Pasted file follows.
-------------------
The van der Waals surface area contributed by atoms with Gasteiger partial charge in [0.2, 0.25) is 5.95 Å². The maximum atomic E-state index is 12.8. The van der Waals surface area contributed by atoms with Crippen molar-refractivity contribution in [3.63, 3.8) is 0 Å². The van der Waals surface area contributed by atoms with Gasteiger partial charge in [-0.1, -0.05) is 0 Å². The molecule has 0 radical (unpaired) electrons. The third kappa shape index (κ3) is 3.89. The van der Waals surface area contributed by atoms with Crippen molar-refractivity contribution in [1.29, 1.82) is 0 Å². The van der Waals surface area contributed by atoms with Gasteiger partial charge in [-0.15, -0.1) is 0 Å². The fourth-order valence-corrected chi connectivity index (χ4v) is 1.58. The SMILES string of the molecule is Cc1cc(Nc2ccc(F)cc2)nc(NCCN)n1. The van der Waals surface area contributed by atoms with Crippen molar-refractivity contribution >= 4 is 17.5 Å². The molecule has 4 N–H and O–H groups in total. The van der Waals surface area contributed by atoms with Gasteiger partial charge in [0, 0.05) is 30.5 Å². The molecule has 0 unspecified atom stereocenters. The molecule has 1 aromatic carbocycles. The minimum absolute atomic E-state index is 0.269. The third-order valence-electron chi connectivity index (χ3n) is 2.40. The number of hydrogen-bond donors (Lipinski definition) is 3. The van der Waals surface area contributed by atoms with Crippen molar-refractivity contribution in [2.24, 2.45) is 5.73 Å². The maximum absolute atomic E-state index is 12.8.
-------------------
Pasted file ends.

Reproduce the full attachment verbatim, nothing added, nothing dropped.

The van der Waals surface area contributed by atoms with Gasteiger partial charge in [0.2, 0.25) is 5.95 Å². The maximum atomic E-state index is 12.8. The van der Waals surface area contributed by atoms with Crippen molar-refractivity contribution in [3.63, 3.8) is 0 Å². The van der Waals surface area contributed by atoms with Gasteiger partial charge in [-0.1, -0.05) is 0 Å². The molecule has 0 radical (unpaired) electrons. The third kappa shape index (κ3) is 3.89. The van der Waals surface area contributed by atoms with Crippen molar-refractivity contribution in [1.29, 1.82) is 0 Å². The van der Waals surface area contributed by atoms with Gasteiger partial charge in [-0.15, -0.1) is 0 Å². The fourth-order valence-corrected chi connectivity index (χ4v) is 1.58. The SMILES string of the molecule is Cc1cc(Nc2ccc(F)cc2)nc(NCCN)n1. The van der Waals surface area contributed by atoms with Crippen molar-refractivity contribution >= 4 is 17.5 Å². The molecule has 4 N–H and O–H groups in total. The van der Waals surface area contributed by atoms with Gasteiger partial charge in [0, 0.05) is 30.5 Å². The molecule has 0 unspecified atom stereocenters. The molecule has 1 aromatic carbocycles. The minimum absolute atomic E-state index is 0.269. The third-order valence-electron chi connectivity index (χ3n) is 2.40. The number of hydrogen-bond donors (Lipinski definition) is 3. The van der Waals surface area contributed by atoms with Crippen molar-refractivity contribution in [2.24, 2.45) is 5.73 Å². The maximum absolute atomic E-state index is 12.8.